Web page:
Dream Act supporters hold protest

Liala Helal

Approximately 120 people protested outside Gov. Tim Pawlenty’s mansion Monday chanting, “1, 2, 3, 4, we don’t wanna mop the floors,” and, “Bring the dream back!”

The group was protesting Pawlenty’s alleged threat to veto the entire higher-education bill unless the Dream Act was removed from it.

The Dream Act would allow undocumented students from Minnesota high schools who have lived in the state for at least three years to pay in-state tuition at Minnesota colleges and universities. Currently, such students are classified as international students, pay out-of-state tuition and are not eligible to receive financial aid.

The protest was organized primarily by Centro Campesino, an organization with the mission of improving the lives of migrant workers and rural Hispanics. They took protestors on a bus tour to several areas in Minnesota throughout the day to show their anger with the governor and ended at his mansion.

Centro Campesino has a partnership with the University’s Chicano studies department.

Many at the protest said they were upset because after months of efforts to bring the Dream Act to legislators, Pawlenty “killed it.”

Brian McClung, Pawlenty’s press secretary, said the concern was that the Dream Act would “probably be illegal” under federal law.

“The 1986 Federal Immigration Act prohibits states from treating noncitizens different from citizens of other states,” he said.

But Sen. Sandra Pappas, DFL-St. Paul, the chief author of the state’s Dream Act, said that is “absolutely not true.”

Pappas said the Dream Act does not benefit noncitizens over citizens because it states the student must have resided in Minnesota for at least three years and graduated from a Minnesota high school.

“It’s a different class of people we’re talking about than what the federal law forbids,” she said.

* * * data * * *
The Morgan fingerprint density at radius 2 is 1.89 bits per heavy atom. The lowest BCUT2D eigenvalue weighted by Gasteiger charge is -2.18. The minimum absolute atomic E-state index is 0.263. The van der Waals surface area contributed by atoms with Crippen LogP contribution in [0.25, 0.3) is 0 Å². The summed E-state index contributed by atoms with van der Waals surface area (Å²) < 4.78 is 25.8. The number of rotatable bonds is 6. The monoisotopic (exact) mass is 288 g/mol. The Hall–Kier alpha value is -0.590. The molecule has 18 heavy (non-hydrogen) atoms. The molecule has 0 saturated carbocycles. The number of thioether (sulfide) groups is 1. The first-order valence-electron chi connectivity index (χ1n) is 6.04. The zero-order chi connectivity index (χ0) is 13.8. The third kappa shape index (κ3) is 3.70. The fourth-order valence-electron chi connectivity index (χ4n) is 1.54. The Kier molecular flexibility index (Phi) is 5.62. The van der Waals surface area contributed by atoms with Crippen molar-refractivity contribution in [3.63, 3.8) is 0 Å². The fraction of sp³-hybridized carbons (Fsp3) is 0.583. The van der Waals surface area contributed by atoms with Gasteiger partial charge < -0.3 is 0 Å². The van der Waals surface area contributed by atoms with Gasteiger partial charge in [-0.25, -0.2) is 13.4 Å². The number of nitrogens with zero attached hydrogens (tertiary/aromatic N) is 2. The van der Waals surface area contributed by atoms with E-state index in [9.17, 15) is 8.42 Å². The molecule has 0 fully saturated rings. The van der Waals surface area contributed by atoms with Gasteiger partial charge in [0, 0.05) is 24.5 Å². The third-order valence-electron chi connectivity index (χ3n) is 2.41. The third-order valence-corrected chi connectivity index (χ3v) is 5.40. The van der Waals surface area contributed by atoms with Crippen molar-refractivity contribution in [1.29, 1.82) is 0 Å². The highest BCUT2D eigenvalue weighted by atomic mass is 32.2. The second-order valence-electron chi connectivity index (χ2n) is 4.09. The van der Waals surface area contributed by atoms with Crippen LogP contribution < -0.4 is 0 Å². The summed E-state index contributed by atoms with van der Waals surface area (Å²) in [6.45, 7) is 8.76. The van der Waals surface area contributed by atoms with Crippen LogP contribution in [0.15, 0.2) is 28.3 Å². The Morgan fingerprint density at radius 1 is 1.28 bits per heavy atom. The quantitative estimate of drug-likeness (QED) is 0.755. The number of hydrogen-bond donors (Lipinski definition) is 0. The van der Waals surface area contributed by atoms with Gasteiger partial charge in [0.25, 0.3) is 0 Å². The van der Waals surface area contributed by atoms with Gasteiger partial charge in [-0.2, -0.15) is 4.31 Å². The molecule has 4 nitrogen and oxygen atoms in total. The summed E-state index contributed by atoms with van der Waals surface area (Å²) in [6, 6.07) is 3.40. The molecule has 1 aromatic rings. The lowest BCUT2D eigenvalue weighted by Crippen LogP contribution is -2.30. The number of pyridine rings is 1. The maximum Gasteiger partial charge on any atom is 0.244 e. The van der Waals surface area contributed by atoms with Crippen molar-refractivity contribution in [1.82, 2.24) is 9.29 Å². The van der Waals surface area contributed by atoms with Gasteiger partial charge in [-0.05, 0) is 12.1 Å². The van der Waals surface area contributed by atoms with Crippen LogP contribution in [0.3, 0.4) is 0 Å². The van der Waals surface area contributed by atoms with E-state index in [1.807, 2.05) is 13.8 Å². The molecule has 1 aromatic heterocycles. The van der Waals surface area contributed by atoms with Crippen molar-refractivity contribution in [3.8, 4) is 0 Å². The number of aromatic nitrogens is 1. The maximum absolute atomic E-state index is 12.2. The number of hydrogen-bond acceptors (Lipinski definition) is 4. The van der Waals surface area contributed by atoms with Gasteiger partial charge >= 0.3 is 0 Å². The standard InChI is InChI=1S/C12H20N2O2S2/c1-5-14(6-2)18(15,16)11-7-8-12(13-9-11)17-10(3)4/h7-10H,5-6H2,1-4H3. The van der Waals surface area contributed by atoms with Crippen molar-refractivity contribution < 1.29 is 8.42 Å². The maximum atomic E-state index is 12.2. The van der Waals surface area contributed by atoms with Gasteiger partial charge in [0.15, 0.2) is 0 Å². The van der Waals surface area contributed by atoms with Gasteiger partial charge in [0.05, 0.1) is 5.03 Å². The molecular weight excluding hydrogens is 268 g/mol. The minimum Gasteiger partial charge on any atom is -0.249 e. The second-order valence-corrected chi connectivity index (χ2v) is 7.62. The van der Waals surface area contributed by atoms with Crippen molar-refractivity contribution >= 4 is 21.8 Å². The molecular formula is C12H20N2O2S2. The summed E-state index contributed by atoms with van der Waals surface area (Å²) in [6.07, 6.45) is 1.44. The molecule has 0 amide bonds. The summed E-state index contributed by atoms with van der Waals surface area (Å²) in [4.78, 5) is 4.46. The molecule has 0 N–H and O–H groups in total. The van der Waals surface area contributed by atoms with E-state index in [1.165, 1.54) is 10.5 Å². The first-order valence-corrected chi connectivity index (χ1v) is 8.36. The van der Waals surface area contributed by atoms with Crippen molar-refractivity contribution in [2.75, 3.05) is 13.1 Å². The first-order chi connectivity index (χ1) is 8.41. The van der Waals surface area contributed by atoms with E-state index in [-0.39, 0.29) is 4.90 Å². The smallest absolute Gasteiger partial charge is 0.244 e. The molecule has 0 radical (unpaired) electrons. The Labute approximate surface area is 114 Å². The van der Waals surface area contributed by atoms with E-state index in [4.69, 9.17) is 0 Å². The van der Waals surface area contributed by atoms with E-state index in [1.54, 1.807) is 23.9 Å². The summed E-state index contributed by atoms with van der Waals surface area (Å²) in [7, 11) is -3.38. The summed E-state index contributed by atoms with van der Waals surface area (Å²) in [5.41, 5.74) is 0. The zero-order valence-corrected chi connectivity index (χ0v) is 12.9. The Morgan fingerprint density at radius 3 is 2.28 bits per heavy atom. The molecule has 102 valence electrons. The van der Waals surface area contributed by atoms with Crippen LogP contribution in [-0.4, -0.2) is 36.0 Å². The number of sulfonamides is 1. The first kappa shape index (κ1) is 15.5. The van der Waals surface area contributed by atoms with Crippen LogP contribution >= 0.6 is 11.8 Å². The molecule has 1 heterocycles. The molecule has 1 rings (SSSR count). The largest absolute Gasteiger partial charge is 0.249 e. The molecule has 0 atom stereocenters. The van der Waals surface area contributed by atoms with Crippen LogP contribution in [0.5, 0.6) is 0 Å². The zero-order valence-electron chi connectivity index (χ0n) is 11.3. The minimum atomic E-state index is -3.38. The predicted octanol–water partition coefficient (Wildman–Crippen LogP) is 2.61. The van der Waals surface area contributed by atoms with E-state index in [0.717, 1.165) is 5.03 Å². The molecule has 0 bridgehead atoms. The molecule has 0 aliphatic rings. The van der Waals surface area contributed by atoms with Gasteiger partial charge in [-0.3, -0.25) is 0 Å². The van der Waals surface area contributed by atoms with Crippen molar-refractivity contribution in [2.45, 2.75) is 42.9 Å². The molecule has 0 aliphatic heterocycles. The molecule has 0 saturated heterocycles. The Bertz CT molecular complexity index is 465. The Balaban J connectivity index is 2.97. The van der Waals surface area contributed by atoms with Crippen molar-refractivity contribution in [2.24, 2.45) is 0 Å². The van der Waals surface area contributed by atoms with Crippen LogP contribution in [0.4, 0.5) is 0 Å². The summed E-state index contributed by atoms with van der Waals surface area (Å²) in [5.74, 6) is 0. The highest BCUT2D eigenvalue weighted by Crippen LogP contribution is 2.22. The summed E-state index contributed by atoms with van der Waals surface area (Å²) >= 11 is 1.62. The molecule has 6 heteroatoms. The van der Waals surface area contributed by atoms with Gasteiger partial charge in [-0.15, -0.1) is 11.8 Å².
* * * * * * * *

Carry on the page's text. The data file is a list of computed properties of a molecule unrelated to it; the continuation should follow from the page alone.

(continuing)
During the protest, Susana DeLeon, a University alumna and an attorney for Centro Campesino, said if Pawlenty is concerned about being fair to people out of state, he needs to consider that they don’t live in the state or pay Minnesota taxes.

Pappas said nine other states have already passed the Dream Act and “none have been challenged successfully.”

A number of Democrats voted against the higher-education bill because the Dream Act was not included, she said.

Pappas said she is irritated with the governor because in the winter and spring, she spoke to him several times and he did not give any indication that he was going to veto the bill.

“It’s just an anti-immigrant ideology and anti-student in this case,” she said.

But McClung said Pawlenty was never involved in deciding what to put in the higher-education bill.

“In the end, everyone agreed to the final bill as it was,” he said.

Although she voted for the bill as it was, Pappas said she still would have preferred including the Dream Act.

Pappas reintroduced the bill as a stand-alone bill last week.

“These kids have played by the rules, they’ve studied hard, they’ve gotten good grades and they have a right to an education,” Pappas said.

Ray Roybal, a University alumnus and retired teacher from Chicano studies, said the children affected by the bill are bright and will be educated anyway.

“It’s not that they have a problem being educated, it’s that the government has a problem educating them,” he said.

Craig Swan, vice provost for undergraduate education at the University, said the Dream Act could add to the University’s diversity, although it is not the only way to do so.

“I don’t see how it could hurt,” he said.

During the protest, the sprinklers on the governor’s lawn were turned up, and the water extended past the sidewalks, spraying many of the protestors.

“The water doesn’t scare us!” they responded and continued to protest.

University student Marc Nicolo attended the protest wearing a T-shirt with the words, “Fire Bruininks, Save ‘GC.’ “

“It seems like there’s a lot of stuff in Minnesota going on to limit education in all aspects,” he said.